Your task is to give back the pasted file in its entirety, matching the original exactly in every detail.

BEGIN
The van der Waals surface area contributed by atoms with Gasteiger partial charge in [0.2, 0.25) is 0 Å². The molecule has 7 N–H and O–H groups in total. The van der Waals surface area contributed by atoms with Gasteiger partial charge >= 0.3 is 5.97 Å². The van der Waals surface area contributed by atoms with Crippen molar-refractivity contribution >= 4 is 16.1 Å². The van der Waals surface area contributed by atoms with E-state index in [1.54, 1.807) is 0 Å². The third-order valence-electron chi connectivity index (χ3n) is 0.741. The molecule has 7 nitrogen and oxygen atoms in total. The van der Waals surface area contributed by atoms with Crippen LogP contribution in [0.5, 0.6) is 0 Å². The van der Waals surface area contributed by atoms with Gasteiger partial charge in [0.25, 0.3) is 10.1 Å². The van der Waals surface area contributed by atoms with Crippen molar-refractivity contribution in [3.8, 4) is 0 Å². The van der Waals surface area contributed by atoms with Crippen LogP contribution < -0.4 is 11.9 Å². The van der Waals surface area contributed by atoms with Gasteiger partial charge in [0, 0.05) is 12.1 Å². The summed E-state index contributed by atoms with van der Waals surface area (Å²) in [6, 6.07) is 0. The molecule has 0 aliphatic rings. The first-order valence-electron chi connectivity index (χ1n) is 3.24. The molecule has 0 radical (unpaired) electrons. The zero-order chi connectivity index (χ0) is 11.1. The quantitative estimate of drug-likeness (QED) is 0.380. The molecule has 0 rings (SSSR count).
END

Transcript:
The van der Waals surface area contributed by atoms with Gasteiger partial charge in [0.2, 0.25) is 0 Å². The molecule has 7 N–H and O–H groups in total. The van der Waals surface area contributed by atoms with Gasteiger partial charge >= 0.3 is 5.97 Å². The van der Waals surface area contributed by atoms with Crippen molar-refractivity contribution >= 4 is 16.1 Å². The van der Waals surface area contributed by atoms with E-state index in [1.54, 1.807) is 0 Å². The third-order valence-electron chi connectivity index (χ3n) is 0.741. The molecule has 7 nitrogen and oxygen atoms in total. The van der Waals surface area contributed by atoms with Crippen LogP contribution in [0.5, 0.6) is 0 Å². The van der Waals surface area contributed by atoms with Gasteiger partial charge in [0.25, 0.3) is 10.1 Å². The van der Waals surface area contributed by atoms with Crippen molar-refractivity contribution in [3.8, 4) is 0 Å². The van der Waals surface area contributed by atoms with Crippen LogP contribution < -0.4 is 11.9 Å². The van der Waals surface area contributed by atoms with Gasteiger partial charge in [0, 0.05) is 12.1 Å². The summed E-state index contributed by atoms with van der Waals surface area (Å²) in [6, 6.07) is 0. The molecule has 0 aliphatic rings. The first-order valence-electron chi connectivity index (χ1n) is 3.24. The molecule has 0 radical (unpaired) electrons. The zero-order chi connectivity index (χ0) is 11.1. The quantitative estimate of drug-likeness (QED) is 0.380. The molecule has 0 rings (SSSR count).